@smarterclayton - can you clarify? I think I'm not really following - depending on gvk we may serialize to completely different objects, so I don't really understand it.

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commented Apr 8, 2019

@caesarxuchao

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commented Apr 8, 2019

@apelisse

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commented Apr 8, 2019

I have some more experiments that I just ran, confirming the suspicions:

$ go get github.com/gogo/protobuf/protoc-gen-gofast
$ cat <<EOF >test_test.go
package test

import (
	"testing"
)

var result []byte

func BenchmarkWideProtobuf(b *testing.B) {
	test := Test{
		Tests: map[string]*Test{
			"a": nil,
			"b": nil,
			"c": nil,
			"d": nil,
			"e": nil,
			"f": nil,
			"g": nil,
			"h": nil,
			"i": nil,
			"j": nil,
		},
	}
	var data []byte
	for n := 0; n < b.N; n++ {
		data, _ = test.Marshal()
	}
	result = data
}

func BenchmarkDeepProtobuf(b *testing.B) {
	test := Test{
		Tests: map[string]*Test{
			"a": &Test{
				Tests: map[string]*Test{
					"b": &Test{
						Tests: map[string]*Test{
							"c": &Test{
								Tests: map[string]*Test{
									"d": &Test{
										Tests: map[string]*Test{
											"e": &Test{
												Tests: map[string]*Test{
													"f": &Test{
														Tests: map[string]*Test{
															"g": &Test{
																Tests: map[string]*Test{
																	"h": &Test{
																		Tests: map[string]*Test{
																			"i": &Test{
																				Tests: map[string]*Test{
																					"j": nil,
																				},
																			},
																		},
																	},
																},
															},
														},
													},
												},
											},
										},
									},
								},
							},
						},
					},
				},
			},
		},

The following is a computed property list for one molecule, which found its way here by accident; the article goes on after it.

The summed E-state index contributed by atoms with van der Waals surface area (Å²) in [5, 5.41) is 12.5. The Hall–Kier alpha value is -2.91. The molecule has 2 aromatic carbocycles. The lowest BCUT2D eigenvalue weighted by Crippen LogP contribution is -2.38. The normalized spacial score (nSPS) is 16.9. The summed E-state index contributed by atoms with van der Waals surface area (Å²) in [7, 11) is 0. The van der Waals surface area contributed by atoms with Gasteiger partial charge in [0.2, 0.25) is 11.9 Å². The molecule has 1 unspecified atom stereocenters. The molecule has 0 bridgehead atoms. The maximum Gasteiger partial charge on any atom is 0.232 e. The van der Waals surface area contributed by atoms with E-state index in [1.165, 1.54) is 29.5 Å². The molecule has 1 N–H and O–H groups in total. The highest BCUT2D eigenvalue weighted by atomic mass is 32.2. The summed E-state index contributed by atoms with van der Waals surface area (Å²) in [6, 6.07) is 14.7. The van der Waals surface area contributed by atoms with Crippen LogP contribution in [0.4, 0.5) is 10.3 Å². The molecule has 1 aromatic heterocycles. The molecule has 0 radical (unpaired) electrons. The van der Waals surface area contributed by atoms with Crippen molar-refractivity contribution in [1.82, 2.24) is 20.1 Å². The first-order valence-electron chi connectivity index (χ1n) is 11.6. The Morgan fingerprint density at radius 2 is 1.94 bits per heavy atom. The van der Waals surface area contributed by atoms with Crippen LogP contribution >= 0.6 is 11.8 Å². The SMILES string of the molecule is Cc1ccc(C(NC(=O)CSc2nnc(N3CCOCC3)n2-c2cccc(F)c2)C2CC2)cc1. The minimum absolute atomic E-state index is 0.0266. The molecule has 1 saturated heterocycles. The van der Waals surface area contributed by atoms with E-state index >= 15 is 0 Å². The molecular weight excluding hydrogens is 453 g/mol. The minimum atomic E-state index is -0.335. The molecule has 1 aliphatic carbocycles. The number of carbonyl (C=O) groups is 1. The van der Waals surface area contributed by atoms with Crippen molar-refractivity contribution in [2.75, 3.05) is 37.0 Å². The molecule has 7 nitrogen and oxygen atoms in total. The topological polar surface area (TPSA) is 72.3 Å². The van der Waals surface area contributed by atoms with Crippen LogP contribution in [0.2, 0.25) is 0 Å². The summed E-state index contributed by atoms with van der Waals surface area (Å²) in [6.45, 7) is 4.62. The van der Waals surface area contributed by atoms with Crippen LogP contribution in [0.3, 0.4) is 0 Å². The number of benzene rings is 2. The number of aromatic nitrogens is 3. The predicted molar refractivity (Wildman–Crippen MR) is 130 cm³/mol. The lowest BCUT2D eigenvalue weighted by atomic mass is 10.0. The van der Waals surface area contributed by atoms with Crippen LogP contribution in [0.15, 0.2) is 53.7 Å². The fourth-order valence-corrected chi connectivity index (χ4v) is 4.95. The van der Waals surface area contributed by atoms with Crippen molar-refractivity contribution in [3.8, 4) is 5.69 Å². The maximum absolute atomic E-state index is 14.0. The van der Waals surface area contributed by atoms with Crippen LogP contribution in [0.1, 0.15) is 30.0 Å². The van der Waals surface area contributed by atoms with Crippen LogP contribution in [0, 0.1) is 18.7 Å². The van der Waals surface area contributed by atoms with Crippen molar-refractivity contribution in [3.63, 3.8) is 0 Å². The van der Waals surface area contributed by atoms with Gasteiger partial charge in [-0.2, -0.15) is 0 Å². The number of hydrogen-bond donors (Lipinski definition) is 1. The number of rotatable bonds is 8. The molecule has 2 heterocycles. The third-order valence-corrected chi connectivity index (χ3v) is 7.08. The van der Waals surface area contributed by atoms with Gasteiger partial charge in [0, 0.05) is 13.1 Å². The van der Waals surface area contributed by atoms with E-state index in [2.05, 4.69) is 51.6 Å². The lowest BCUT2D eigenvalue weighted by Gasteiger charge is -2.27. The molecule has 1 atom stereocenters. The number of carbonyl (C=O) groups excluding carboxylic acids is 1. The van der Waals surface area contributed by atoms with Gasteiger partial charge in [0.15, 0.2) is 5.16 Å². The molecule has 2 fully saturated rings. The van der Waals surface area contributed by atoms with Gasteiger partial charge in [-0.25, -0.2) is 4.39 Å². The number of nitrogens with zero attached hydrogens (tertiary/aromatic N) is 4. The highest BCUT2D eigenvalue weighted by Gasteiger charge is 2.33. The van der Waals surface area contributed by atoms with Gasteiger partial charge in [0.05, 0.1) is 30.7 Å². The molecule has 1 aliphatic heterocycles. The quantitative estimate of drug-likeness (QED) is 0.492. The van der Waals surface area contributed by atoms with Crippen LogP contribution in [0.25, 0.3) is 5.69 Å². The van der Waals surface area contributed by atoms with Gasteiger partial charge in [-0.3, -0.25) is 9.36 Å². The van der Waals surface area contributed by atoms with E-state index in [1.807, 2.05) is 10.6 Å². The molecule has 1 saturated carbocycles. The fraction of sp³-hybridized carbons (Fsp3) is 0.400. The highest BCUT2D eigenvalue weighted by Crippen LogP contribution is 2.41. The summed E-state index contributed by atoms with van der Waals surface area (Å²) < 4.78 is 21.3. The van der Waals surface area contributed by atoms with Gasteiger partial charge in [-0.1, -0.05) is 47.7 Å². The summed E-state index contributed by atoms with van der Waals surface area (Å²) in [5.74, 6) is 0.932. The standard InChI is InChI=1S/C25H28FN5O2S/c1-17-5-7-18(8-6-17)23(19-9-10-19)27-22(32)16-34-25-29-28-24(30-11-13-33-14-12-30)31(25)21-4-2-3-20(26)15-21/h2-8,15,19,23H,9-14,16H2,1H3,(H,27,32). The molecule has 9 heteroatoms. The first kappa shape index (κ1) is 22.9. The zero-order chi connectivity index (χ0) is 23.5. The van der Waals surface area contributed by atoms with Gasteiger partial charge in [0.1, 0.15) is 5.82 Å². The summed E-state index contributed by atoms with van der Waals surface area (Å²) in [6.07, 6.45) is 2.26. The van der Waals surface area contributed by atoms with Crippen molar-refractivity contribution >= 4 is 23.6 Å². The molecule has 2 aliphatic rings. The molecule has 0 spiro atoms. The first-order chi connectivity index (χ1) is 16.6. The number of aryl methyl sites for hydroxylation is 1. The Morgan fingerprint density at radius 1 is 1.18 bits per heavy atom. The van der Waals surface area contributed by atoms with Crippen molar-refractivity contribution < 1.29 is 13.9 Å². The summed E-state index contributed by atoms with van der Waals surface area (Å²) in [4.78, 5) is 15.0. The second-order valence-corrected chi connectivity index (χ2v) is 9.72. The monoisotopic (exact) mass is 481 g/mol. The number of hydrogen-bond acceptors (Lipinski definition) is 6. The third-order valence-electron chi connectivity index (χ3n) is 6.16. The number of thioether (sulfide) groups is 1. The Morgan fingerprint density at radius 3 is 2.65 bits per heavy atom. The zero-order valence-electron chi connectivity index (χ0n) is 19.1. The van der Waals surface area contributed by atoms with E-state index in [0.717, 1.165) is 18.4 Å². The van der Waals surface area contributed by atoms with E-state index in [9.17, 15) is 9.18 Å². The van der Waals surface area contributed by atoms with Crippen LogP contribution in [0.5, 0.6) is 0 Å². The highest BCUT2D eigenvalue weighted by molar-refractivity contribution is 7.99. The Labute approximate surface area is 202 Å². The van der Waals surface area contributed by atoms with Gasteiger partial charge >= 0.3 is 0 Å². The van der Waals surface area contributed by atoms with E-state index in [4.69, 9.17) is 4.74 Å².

}
	var data []byte
	for n := 0; n < b.N; n++ {
		data, _ = test.Marshal()
	}
	result = data
}
EOF
$ cat <<EOF >test.proto
syntax = "proto2";

message test {
  map<string, test> tests = 1;
}
EOF
$ protoc --gofast_out=. *.proto
$ go test -bench=.
goos: linux
goarch: amd64
BenchmarkWideProtobuf-12    	 2000000	       743 ns/op
BenchmarkDeepProtobuf-12    	  200000	      6188 ns/op
PASS
ok  	_/usr/local/google/home/apelisse/code/proto-test	3.597s
@apelisse

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commented Apr 8, 2019

Adding two extra items to both deep and wide:

$ go test -bench=.
goos: linux
goarch: amd64
BenchmarkWideProtobuf-12    	 2000000	       894 ns/op
BenchmarkDeepProtobuf-12    	  200000	      8753 ns/op
PASS
ok  	_/usr/local/google/home/apelisse/code/proto-test	4.558s
@lavalamp

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commented Apr 8, 2019

That's a 20% increase vs 40% increase for wide vs deep, seems like a good problem reproduction.

@lavalamp

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commented Apr 8, 2019

I'm not sure it was avoidable to model things as embedded messages rather than inline, given our expectations around unset / nil behavior.

@lavalamp

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commented Apr 8, 2019

Put some more numbers from @apelisse in a chart:

chart

The fixed overhead of this codepath must be very low. This is clearly quadratic behavior already at values of N that we will actually reach.

@wojtek-t

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commented Apr 9, 2019

I don't think we reach N=11 (maybe, but it's fairly uncommon), but something like 5 is definitely what we have. That's really interesting to see...

@apelisse

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commented Apr 9, 2019

@apelisse

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commented Apr 9, 2019

import json
import urllib2

def depth(d, level=1):
    if isinstance(d, dict) and d:
        return max(depth(d[k], level + 1) for k in d)
    if isinstance(d, list) and d:
        return max(depth(k, level + 1) for k in d)
    return level

print depth(json.load(urllib2.urlopen(urllib2.Request(
    "http://localhost:8001/api/v1/pods",
    headers={
        "Accept": "application/json",
    }
))))

Running this script against a cluster with 1 basic nginx pod gives me a depth of 14 (without server-side apply): items[0].spec.volumes[0].projected.sources[0].downwardAPI.items[0].fieldRef.fieldPath (probably off by one somehow but whatever).